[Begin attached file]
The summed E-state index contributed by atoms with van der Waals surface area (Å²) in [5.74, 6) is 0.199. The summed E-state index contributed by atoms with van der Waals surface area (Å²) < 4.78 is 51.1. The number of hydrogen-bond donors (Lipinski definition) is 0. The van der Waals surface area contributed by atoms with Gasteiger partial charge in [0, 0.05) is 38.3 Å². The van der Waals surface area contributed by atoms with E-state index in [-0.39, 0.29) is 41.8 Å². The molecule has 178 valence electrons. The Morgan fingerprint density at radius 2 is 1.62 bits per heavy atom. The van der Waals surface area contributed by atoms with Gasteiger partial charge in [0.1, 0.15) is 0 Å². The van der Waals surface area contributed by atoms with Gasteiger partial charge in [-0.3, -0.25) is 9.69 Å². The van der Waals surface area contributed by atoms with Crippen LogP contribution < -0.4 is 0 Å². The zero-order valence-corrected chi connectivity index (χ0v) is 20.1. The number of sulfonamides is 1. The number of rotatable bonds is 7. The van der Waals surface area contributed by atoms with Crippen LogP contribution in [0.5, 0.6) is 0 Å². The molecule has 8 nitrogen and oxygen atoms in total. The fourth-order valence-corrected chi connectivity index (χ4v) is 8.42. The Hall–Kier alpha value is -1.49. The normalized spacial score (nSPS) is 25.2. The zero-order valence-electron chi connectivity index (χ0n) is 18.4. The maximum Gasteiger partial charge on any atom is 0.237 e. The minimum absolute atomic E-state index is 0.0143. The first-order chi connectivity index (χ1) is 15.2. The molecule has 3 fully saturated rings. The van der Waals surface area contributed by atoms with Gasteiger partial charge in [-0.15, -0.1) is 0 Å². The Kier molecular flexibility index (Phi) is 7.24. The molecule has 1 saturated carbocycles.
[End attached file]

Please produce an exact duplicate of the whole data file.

The summed E-state index contributed by atoms with van der Waals surface area (Å²) in [5.74, 6) is 0.199. The summed E-state index contributed by atoms with van der Waals surface area (Å²) < 4.78 is 51.1. The number of hydrogen-bond donors (Lipinski definition) is 0. The van der Waals surface area contributed by atoms with Gasteiger partial charge in [0, 0.05) is 38.3 Å². The van der Waals surface area contributed by atoms with E-state index in [-0.39, 0.29) is 41.8 Å². The molecule has 178 valence electrons. The Morgan fingerprint density at radius 2 is 1.62 bits per heavy atom. The van der Waals surface area contributed by atoms with Gasteiger partial charge in [0.1, 0.15) is 0 Å². The van der Waals surface area contributed by atoms with Gasteiger partial charge in [-0.3, -0.25) is 9.69 Å². The van der Waals surface area contributed by atoms with Crippen LogP contribution < -0.4 is 0 Å². The zero-order valence-corrected chi connectivity index (χ0v) is 20.1. The number of sulfonamides is 1. The number of rotatable bonds is 7. The van der Waals surface area contributed by atoms with Crippen LogP contribution in [0.5, 0.6) is 0 Å². The molecule has 8 nitrogen and oxygen atoms in total. The fourth-order valence-corrected chi connectivity index (χ4v) is 8.42. The Hall–Kier alpha value is -1.49. The normalized spacial score (nSPS) is 25.2. The zero-order valence-electron chi connectivity index (χ0n) is 18.4. The maximum Gasteiger partial charge on any atom is 0.237 e. The minimum absolute atomic E-state index is 0.0143. The first-order chi connectivity index (χ1) is 15.2. The molecule has 3 fully saturated rings. The van der Waals surface area contributed by atoms with Gasteiger partial charge in [-0.15, -0.1) is 0 Å². The Kier molecular flexibility index (Phi) is 7.24. The molecule has 1 saturated carbocycles.